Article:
One way to encourage government credit card buyers is to include the SmartPay logo on your marketing materials and your website. More information on the SmartPay program, including some downloadable SmartPay logos, is available at the GSA SmartPay website: www.gsa.gov/smartpay

The top Federal agencies using the credit card are (in order):

  • Department of Defense (DOD)
  • Veterans Administration (VA)
  • Department of Justice (DOJ)
  • Department of Interior (DOI)
  • Health and Human Services (HHS)
  • Department of Agriculture (USDA)
  • Department of Homeland Security (DHS)
  • Postal Service (USPS)
  • Department of Transportation (DOT)
  • Department of Commerce (DOC)

Most state and local governments also use government-issued credit cards for small purchases, but statistics for state and local government use are not available.

Previous Article

Making Newsletter Topics Fun for Readers

Next Article

Small Business Profile: Crossing Gaps

Related Posts
sales team strategy
Read More

The Best Investments to Improve Your Sales Team Strategy

Creating and maintaining a thriving business depends on the success of sales performance. Essentially, the effectiveness of your sales team at generating revenue is directly related to the success of your business. Keeping your sales team motivated and helping them maximize their performance can be challenging, but with the right tools and investments, you can...
Read More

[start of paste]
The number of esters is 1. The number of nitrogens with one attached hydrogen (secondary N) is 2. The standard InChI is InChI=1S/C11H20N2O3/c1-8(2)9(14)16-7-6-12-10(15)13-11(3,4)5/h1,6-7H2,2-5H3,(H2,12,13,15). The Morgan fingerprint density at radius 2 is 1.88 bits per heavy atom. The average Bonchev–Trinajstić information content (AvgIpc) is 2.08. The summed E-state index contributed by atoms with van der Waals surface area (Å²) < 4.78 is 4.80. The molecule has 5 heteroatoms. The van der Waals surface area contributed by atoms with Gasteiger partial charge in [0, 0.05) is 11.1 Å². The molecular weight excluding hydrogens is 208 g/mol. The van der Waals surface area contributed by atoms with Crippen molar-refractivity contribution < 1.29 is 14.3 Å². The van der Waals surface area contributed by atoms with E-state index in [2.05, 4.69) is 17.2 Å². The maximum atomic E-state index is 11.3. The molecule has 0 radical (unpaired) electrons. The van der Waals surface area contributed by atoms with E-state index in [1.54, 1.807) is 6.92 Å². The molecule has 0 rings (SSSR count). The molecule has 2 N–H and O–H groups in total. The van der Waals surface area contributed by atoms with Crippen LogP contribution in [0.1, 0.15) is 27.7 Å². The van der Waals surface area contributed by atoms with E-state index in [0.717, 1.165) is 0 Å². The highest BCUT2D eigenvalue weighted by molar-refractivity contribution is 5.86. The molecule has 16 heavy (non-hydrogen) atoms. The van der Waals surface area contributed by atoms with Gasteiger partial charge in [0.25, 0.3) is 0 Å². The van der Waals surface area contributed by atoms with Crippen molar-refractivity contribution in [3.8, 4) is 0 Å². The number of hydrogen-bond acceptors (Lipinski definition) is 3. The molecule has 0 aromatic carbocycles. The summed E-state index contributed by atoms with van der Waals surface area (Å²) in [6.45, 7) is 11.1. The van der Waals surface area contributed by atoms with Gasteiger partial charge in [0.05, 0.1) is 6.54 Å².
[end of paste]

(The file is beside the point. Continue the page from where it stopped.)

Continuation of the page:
Small Businesses That Own Their MarTech Can Edge Out the Competition

Adjustments to data protection regulations and Big Tech's revamping of how applications and third-party brokers acquire data sets have upended the world of user data management and remarketing. Big Tech, GDPR, privacy browsers and different privacy compliance standards are removing the user data of billions of users from the control of third-party marketing providers that...
brand awareness
Read More

5 Ways Technology Can Improve Brand Awareness

Brand awareness is more important than ever. Without it, customers can’t differentiate between your business and the competition. As a result, whether they shop in-store or online, they may not remember your company after a purchase, even if they like the products you sell. Brand awareness is especially important for startups, which need to quickly...
digital marketing
Read More

How Digital Marketing Helps Startups Overcome Growth Challenges

Growing a startup is like running a marathon with random and unpredictable obstacles that pop up all of a sudden. Building your product, securing funding, hiring the right people and attracting high-quality leads are just a fragment of your responsibilities.    So, it takes a lot of work, resources, learning and risk-taking, and yet none of...